• Folio III: “The American Revolution” (1766–1783)
  • Folio IV: “The New Republic” (1784–1800)

The Pennsylvania Genealogical Catalogue

This database primarily is a listing of marriages, deaths and obituaries from the Village Record, published in West Chester, Pennsylvania. Also included, however, is information about emigration patterns, customs and traditions, important events, medical history, biographical data, and more.

The Pennsylvania Newspaper Record: Delaware County (1819–1870)

This database documents the move to industrialization from a predominantly agrarian culture established by Quaker farmers in the 18th century. The collection contains full-text transcriptions of articles, advertisements and vital statistics, providing insight into technology, business activity and material culture in a down-river milling and manufacturing community at the height of the Industrial Revolution.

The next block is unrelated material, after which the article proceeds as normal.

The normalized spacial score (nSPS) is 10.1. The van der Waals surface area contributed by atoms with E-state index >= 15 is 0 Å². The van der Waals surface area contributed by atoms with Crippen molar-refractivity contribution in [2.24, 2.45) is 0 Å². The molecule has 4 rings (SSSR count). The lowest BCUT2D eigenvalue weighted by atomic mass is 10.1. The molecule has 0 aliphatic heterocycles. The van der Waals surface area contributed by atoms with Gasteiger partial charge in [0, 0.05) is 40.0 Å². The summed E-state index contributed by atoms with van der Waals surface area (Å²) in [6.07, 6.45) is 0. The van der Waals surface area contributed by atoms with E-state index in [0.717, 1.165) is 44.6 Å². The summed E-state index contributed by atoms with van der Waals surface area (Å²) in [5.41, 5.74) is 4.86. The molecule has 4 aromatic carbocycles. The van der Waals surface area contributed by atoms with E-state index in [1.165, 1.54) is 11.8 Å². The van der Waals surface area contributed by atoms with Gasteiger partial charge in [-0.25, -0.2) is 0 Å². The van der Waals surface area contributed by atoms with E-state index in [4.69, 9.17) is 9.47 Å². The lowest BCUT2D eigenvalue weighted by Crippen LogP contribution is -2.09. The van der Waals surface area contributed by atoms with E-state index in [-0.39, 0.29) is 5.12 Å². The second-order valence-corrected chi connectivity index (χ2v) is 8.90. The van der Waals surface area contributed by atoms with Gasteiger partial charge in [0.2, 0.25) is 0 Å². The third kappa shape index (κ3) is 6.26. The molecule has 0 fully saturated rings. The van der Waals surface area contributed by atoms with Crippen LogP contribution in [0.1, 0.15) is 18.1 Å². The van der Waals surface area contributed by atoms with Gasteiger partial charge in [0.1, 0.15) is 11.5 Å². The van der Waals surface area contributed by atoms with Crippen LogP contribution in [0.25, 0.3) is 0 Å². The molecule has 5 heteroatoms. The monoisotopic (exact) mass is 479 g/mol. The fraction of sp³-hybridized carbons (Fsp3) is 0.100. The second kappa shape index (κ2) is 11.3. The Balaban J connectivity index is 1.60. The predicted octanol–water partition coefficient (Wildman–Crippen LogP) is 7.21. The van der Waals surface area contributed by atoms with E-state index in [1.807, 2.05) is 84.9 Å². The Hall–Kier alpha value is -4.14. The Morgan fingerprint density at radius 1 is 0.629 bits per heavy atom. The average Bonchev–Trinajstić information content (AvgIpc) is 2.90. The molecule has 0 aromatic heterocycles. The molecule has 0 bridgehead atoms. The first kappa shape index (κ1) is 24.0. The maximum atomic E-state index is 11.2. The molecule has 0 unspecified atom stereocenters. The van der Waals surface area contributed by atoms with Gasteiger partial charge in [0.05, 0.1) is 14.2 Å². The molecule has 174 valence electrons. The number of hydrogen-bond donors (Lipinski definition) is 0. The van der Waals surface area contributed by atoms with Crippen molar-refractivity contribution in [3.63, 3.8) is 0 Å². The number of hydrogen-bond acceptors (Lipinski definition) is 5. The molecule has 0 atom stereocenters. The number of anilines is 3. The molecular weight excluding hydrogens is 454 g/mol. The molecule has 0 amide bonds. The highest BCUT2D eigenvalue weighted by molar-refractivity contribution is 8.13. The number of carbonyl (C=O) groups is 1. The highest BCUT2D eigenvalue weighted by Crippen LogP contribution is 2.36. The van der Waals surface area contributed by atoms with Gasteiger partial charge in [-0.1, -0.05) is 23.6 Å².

This collection includes material from the following newspapers:

  • Delaware County American, Media, PA (1851–1871)
  • Delaware County Democrat, Chester, PA (two issues)
  • Delaware County Republican, Darby & Chester, PA (1833–1870)
  • The Post Boy, Chester, PA (few issues)
  • The Upland Union, Chester, PA (1825–1835; 1850–1852)

South Carolina Newspapers 1732–1780

This collection contains a wealth of information on colonial and early American History and genealogy, and provides an accurate glimpse of life in South Carolina and America, with additional coverage of events in Europe, during the early days of this country.

  • The South Carolina Gazette – 1732–1775
  • The South Carolina & American General Gazette – 1764–1775
  • The South Carolina Gazette & Country Journal – 1765–1775
  • The Gazette of the State of South-Carolina – 1777–1780

All images included in blog posts are from either Accessible Archives collections or out of copyright public sources unless otherwise noted. Common sources include the Library of Congress, The Flickr Commons, Wikimedia Commons, and other public archives.